The Loan Sharks Behind China’s Economic Boom
Last week I was surprised to learn that private lending is illegal in China. In view of the country’s economic miracle, I was even more surprised to learn that small and medium sized enterprises (SMEs), which make up 90% of businesses, are ineligible for start-up or bridge funding from Chinese banks. The latter are still government owned. The vast majority of Chinese SMEs are financed by private “illegal” loans, amounting to 3.7 trillion yuan or $US 500 billion dollars per year. About half of this financial activity occurs in Zheijiang province, whose most prominent city is Wenzhou, the birthplace of China’s private economy. It’s currently home to 360,000 small businesses that make a major portion of the world’s consumer goods.
70% Interest Rates and “Penalties” for Missed Payments
Until recently, government enforcement of the ban on private lending has been piecemeal and arbitrary. They supposedly go after lenders when the rate of interest exceeds four times the interest charged by state-owned banks (currently about 6%). However many lenders get away with charging interest rates as high as 70%. Borrowers have been happy to pay high rates for start-up funding, owing to the immense profit potential of small factories producing consumer goods for export.
Loans are typically informal. The loan originators pool savings from family members and friends. Borrowers are often friends, as well, and loans are typically agreed with a handshake, rather than a formal contract. People who miss an interest payment get a visit from thugs who beat them up. With the recent slowdown of the Chinese economy, many borrowers, unable to make monthly interest payments have fled Wenzhou. There has also been one high profile suicide.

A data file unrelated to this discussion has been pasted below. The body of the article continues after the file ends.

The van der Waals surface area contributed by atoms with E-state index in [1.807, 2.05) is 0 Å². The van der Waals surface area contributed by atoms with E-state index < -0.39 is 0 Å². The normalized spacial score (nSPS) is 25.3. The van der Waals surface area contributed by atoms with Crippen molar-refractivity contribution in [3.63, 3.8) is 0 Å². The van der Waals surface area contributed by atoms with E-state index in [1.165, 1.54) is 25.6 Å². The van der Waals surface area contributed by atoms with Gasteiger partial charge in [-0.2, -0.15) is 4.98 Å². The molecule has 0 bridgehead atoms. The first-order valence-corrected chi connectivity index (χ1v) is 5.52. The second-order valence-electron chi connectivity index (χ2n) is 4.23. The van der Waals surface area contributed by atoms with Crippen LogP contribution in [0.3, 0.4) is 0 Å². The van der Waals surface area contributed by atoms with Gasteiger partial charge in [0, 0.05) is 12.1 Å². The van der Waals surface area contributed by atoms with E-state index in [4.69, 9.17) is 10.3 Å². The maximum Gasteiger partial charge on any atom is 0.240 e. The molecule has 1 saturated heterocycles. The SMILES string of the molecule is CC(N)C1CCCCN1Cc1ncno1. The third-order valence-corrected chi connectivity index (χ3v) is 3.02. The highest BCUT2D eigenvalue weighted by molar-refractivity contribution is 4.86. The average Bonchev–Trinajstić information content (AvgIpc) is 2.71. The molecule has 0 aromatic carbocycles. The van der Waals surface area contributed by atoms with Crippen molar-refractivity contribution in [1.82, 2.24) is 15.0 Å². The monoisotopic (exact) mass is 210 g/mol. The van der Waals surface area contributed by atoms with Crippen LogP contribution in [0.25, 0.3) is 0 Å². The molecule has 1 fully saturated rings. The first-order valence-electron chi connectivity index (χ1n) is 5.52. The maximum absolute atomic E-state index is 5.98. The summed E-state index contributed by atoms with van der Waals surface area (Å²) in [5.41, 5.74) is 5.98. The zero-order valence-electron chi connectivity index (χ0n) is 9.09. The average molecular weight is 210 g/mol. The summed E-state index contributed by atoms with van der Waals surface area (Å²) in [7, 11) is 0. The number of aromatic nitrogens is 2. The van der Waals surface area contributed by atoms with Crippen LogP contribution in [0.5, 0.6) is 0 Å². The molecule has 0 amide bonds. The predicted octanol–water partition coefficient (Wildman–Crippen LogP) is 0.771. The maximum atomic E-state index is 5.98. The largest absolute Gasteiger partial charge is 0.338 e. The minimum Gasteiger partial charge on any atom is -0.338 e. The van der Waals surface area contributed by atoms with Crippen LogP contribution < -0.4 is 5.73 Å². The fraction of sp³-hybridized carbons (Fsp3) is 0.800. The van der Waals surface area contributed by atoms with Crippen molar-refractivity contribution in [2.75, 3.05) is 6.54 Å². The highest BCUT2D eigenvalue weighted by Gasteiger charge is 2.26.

About 60% of borrowers had taken out loans to invest in the local property boom. When the Chinese government intervened in November to rein in the real estate bubble (by limiting the number of houses people could purchase and increasing the size of deposit required), Wenzhou lenders lost millions of dollars, when loans became tied up in unsellable homes and commercial buildings. At the end of 2011, the shortage of finance capital caused approximately one fifth of Wenzhou’s 360,000 SMEs to cease operating – owing to the unavailability of bridge financing.
Death: the Government Penalty for Usury
In the most high profile illegal lending prosecution, Wu Yung, one of China’s most famous multi-millionairesses was sentenced to death in 2009 for charging an “unreasonably high rate of interest.” The 2011 credit crunch, as well as the uproar Wu Yung’s sentence provoked in the legal and small business community, has spurred the Chinese government to legalize and reform private lending. They are starting with a pilot program in Zheijan and Shenzhen province, based on legislation drafted by Zhou de Wen, head of Wenzhou’s small and medium business association. It will provide government support for the creation of numerous small private funding institutions, including rural banks, micro-financing firms and most importantly, a private equity fund run by the city government, to invest in its private companies.
In a separate but related development, the Chinese supreme court has commuted Wu Yung’s death sentence and ordered her retried.